There were more questions than answers in today's (Jan. 11) NETA session on the Editorial Integrity for Public Media project. Ted Krichels, director of Penn State Public Broadcasting, and Tom Thomas, co-c.e.o. of the Station Resource Group, updated attendees in Nashville on the public TV and radio work to develop a framework of principles, policies and practices for a pubcasting system facing increasingly complex ethical challenges.
What are appropriate boundaries between funders and subject matter? Is it acceptable for a funder to be an editorial partner? Do funding standards differ between news and non-news programming? How can a station ensure that a collaborative, multiplatform project is handled ethically when it is just one partner in the work?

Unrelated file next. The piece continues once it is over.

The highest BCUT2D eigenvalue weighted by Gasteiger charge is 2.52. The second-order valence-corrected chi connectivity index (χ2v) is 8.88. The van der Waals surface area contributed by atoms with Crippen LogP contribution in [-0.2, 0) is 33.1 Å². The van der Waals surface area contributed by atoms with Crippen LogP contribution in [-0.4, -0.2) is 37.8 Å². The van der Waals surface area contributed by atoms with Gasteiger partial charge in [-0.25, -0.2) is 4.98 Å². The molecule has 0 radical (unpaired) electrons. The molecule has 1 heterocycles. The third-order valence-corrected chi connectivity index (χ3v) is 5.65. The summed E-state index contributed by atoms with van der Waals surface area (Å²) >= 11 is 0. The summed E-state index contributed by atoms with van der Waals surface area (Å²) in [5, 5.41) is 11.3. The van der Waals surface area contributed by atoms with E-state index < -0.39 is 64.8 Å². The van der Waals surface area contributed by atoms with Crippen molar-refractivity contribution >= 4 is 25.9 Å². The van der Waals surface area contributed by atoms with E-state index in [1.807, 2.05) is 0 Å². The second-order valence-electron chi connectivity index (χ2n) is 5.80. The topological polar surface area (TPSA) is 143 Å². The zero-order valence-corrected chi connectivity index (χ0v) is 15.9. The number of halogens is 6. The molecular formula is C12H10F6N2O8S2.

One way to preserve the trust that viewers and listeners place in public media is to be transparent when working through such quandaries. Stations might consider publishing the amount and contractual obligations of a grant, or explaining specific criteria for the funding. "In today's media environment, transparency could become public media's calling card," Krichels noted.
A 20-member steering committee and smaller working groups have been facing down such issues and are now preparing final reports for feedback. It's the first project to establish comprehensive guidelines since the 1984 Wingspread Conference (PDF).
The work is headed up by the pubTV Affinity Group Coalition and the pubradio Station Resource Group. NETA is providing organizational support and funding is coming from CPB.